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March 20, 2008 - Image 3

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The Michigan Daily, 2008-03-20

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The Michigan Daily - michigandaily.com

Thursday, March 20. 2008 - 3A

The Michigan Daily - michigandailycom Thursday, March 20. 2008 - 3A

War anniversary
passes with modest
Protesters blocked traffic and
government buildings in Wash-
ington, acted out a Baghdad street
scene in upstate New York and
banged drums in San Francisco on
yesterday to mark the fifth anni-
versary of the U.S. invasion of Iraq.
In other, more somber observanc-
es, organizers setup a 2-mile display
of about 4,000 T-shirts in Cincinna-
ti, meant to symbolize the members
of the U.S. military killed in Iraq,
while in Louisville, Ky., demonstra-
tors lined rows of military boots,
sandals and children's tennis shoes
on the steps of a courthouse.
On previous anniversaries, tens
of thousands of people marched
through major U.S. cities, and more
than 100,000 gathered on several
occasions leading up to the invasion.
Only a few hundred mustered
for one of yesterday's largest gath-
erings, in Washington, the crowds'
size perhaps kept in check by a late-
winter storm system that stretched
the length of the country.
CAIRO, Egypt
In video, bin Laden
condemns cartoons
Osama bin Laden, in a new audio
message posted yesterday, con-
demned the publication of drawings
that he said insulted the Prophet
Muhammad and warned Europe-
ans of a "severe" reaction to come.
The message, which appeared
on a militant Web site that has car-
ried al-Qaidastatements inthe past
and bore the logo of the extrem-
ist group's media wing al-Sahab,
showed a still image of bin Laden
aiming with an assault rifle.
"The response will be what you
see and not what you hear and let
our mothers bereave us if we do not
make victorious our messenger of
God," said a voice believed to be bin
The five-minute message, bin
Laden's first this year, made no
mention of the fifth anniversary
yesterday of the U.S.-led invasion
in Iraq.
Chinese officials
confirm Tibet riots
China acknowledged for the
first time today that anti-govern-
ment riots that rocked Tibet last
week have spread to other prov-
inces, while communist authorities
in connection with the violence.
The moves came as the govern-
ment sent armed police into far-
flung towns and villages to reassert
control in the Tibetan areas of
western Chisa as sporadic demon-
strations against Chinese rule in
Tibet continued to flare up.
A top Beijing Olympics official
vowed the unrest would not dis-
rupt plans for the torch relay pre-
ceding this summer's Olympics
in Beijing. One leg of the relay is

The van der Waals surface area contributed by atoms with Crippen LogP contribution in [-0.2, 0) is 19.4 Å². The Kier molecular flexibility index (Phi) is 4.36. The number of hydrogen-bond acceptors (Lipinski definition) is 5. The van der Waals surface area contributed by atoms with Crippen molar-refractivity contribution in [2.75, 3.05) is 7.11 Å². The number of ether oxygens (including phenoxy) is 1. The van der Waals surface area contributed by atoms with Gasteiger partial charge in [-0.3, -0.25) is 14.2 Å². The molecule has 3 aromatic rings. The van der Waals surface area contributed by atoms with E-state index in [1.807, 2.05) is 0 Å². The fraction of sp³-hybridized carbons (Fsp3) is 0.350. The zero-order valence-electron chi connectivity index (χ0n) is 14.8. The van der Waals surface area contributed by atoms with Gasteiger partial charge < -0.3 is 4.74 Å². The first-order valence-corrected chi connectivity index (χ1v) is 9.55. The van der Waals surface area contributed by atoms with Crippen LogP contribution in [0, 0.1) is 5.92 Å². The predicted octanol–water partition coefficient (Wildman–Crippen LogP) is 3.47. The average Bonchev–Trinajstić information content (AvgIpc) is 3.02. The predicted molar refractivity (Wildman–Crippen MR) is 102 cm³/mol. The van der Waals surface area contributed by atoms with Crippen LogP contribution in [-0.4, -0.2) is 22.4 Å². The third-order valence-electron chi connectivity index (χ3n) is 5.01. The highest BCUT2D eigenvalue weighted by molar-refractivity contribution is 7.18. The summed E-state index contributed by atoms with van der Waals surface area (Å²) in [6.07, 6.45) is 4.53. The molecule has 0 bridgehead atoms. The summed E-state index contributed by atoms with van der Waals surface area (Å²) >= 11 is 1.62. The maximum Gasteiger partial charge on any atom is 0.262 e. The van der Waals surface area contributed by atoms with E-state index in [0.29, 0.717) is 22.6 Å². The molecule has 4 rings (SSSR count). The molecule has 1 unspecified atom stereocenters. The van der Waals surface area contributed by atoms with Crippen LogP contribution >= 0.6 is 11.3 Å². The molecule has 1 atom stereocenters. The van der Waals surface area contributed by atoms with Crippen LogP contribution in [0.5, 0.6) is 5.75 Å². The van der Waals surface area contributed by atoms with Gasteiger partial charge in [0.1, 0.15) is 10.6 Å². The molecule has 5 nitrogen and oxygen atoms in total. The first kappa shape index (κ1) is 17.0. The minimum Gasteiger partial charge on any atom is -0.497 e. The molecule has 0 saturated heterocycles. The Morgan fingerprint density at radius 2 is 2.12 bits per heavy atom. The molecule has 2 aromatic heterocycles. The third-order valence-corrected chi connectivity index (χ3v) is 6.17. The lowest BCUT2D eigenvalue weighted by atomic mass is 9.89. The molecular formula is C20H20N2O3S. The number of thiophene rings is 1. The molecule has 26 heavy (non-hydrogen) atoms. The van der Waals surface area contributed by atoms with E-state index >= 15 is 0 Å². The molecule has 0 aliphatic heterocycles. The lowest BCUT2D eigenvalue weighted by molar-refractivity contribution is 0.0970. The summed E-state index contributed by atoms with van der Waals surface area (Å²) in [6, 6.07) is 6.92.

to pass through Tibet, taking the
flame to the peak of Mount Everest
sometime in May.
Iraq moves closer to
provincial elections
Under strong U.S. pressure,
Iraq's presidential council signed
off yesterday on a measure paving
the way for provincial elections by
the fall, a major step toward easing
sectarian-rifts as the nation marks
the fifth anniversary of the war.
The decision by the council,
made up of the country's president
and two vice presidents, lays the
groundwork for voters to choose
new leaders of Iraq's 18 provinces.
The elections open the door to
greater Sunni representation in
regional administrations.
- Compiled from
Daily wire reports
Number of American service mem-
bers who have died in the war in
Iraq, according to The Associated
Press. The following deaths were
identified yesterday:
Army Spe. Lerando J. Brown, 27,
Gulfport, Miss..
41, Brownsburg, Ind.
Army Spc. Christopher C. Simp-
son, 23, Hamptn, Va.

S. Carolina state troopers At town hall meeting, Granholm

under investigation

pushes alternative energy, jobs

COLUMBIA, S.C. (AP) - Videos
have surfaced showing two mem-
bers of the South Carolina Highway
Patrol using their cruisers to ram
fleeing suspects, just weeks after
two leaders of the agency resigned
because of a furor over a trooper's
use of a racial slur.
In one of the two new dash-cam
videos, which were first reported
Wednesday by The Post and Courier
of Charleston, Lance Cpl. Steven C.
Garren drives after a man on foot,
striking him when he crosses in
front of Garren's cruiser.
The man flips over the car's hood
and into high grass on the roadside.
"Yeah, I hit him. I was trying to
hit him," Garren, who is white, can
be heard telling another trooper.
In the other, Lance Cpl. Alex-
ander Richardson drives between
apartment buildings, on sidewalks
and past onlookers in an attempt to
run down a suspect.